Creigh Deeds: Will this session ever end?
The 10th of November saw a reconvening of the Virginia General Assembly during what seems to be a never ending session. Not since 2001 has the General Assembly been in session this long. While these extended sessions do not often occur, I fear the Jeffersonian ideal of a part-time citizen legislature is in jeopardy.
A part-time citizen legislature requires that people gather for short periods of time every year to consider changes to the law. Those people have to earn their principal living outside of government service and have to live among the people they represent. The idea is that citizen legislators remain closer to the people, and thus their work is more likely to reflect the needs of the community they represent.
Legislators are drawn to Richmond for a few months every winter, away from their families and jobs, to engage in lawmaking. It is always a challenge to find the right balance between all of one’s responsibilities. The system works because the Constitution of Virginia defines the legislative session as being no longer than 60 days in even-numbered years and 30 days in odd-numbered years unless there is an extension agreed to by a super majority or unless the Governor or a super majority of the legislature calls a special session.
Special sessions are called periodically to deal with very specific issues. In 1994, parole was abolished. In 1998, we adopted the plan to repeal the car tax. In 2004, we took up taxes. This year the special session was called because we failed to adopt a budget during our regular session, in large part because of disagreement over Medicaid expansion. In addition, certain judicial vacancies needed to be filled. Historically, special sessions are not protracted.
After gaining the majority in 1999 for the first time since Reconstruction, the Republican majority cut the Democratic minority to smithereens in the redistricting process in 2001. Litigation ensued and the Republicans kept the General Assembly in special session all year in order to avoid subpoena or deposition in the litigation.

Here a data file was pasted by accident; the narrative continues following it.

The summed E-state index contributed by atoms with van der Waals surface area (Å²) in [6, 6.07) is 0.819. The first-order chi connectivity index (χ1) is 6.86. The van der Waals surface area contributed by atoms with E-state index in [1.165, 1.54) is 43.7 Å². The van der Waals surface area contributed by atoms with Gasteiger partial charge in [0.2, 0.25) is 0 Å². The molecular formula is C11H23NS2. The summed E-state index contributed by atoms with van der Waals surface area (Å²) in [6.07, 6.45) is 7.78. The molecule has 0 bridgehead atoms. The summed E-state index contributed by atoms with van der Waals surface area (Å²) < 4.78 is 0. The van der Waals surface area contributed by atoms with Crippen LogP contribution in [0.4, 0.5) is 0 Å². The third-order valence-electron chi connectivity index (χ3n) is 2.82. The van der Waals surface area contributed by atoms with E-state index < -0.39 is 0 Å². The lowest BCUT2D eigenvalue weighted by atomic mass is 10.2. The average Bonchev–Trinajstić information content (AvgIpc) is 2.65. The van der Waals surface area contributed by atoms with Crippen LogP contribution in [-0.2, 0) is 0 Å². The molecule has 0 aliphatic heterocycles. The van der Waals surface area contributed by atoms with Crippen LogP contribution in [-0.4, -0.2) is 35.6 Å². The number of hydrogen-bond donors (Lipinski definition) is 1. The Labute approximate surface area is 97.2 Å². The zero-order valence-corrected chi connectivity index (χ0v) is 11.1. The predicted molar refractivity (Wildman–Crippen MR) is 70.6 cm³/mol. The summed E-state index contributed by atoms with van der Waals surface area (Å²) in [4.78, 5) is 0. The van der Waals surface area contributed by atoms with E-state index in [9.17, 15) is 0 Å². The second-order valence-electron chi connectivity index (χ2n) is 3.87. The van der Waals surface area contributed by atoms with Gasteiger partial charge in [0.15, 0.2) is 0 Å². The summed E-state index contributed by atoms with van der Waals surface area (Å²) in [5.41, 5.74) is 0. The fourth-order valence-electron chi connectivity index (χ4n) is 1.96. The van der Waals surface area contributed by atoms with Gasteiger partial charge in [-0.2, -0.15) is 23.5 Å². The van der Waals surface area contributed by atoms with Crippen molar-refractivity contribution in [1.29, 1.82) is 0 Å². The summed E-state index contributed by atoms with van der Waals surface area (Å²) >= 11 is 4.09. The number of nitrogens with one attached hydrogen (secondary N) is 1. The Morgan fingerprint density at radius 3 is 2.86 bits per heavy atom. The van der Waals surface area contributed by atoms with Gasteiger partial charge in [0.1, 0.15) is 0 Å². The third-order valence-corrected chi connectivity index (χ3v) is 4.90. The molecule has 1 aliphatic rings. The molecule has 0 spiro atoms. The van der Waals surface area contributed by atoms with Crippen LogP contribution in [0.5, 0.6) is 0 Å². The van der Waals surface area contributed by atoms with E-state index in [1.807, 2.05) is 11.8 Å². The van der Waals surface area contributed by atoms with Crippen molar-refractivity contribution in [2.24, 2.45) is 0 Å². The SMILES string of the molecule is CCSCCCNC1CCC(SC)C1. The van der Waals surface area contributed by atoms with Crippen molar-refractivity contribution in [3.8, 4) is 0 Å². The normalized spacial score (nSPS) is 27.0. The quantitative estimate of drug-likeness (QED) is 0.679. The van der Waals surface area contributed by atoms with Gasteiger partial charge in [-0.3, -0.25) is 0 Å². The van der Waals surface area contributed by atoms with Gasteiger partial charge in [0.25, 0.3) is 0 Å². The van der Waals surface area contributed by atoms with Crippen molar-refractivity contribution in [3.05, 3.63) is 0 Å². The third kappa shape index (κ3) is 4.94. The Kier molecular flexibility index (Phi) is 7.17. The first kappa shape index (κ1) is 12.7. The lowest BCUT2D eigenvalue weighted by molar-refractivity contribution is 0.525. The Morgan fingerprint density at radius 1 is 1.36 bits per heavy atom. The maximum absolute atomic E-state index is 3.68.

This year, former Senator Phil Puckett’s abrupt resignation from the Senate in June gave the Republicans absolute control of both houses of the General Assembly and hastened the death of Medicaid expansion. It also helped resolve the judicial vacancy issue because appointments to the bench are a prerogative of the majority party. Since the Republicans controlled both the House and the Senate, appointments would not be bogged down by partisan disputes and should have made for a quick judicial selection process. But it has not been that easy.
A number of judicial vacancies were filled this past summer and a few more this past week. However, the majority party has not found consensus on the appellate court vacancies. There will be a vacancy on the Virginia Supreme Court at the end of the year, and there will be at least two vacancies on the Court of Appeals.
The General Assembly could just call it quits, end the Special Session and reach agreement when we convene in 2015. Legislators would have some normalcy for the remainder of the year and not have to worry about being called to Richmond again before January 14th. However that would also give the Governor certain prerogatives with respect to filling judicial vacancies. Continuing the Special Session not only serves to allow the majority party to resolve its disagreements about filling the vacancies, it serves as a check on gubernatorial power. In that respect, keeping the legislature in a Special Session this year – all year – is unprecedented and undermines the natural checks and balances built into our system of government by the Constitution.
Perhaps it is time for us to reconsider the notion of filling judicial vacancies on the basis of merit, a suggestion that has been made over the years by both Democrats and Republicans. I remember such ideas coming from Andy Guest, a Republican delegate from Warren County, and Whitt Clement, a Democratic delegate from Danville. I have sponsored legislation in the past as well because the administration of justice is one of the most important functions of government, and too important to be left to the partisan politics of the day.
It continues to be my honor to serve you in the Senate of Virginia. If you have questions or concerns, do not hesitate to contact my legislative office: P.O. Box 5462, Charlottesville, Virginia 22905, (434) 296-5491, or via email email@example.com
Creigh Deeds is a member of the Virginia State Senate.
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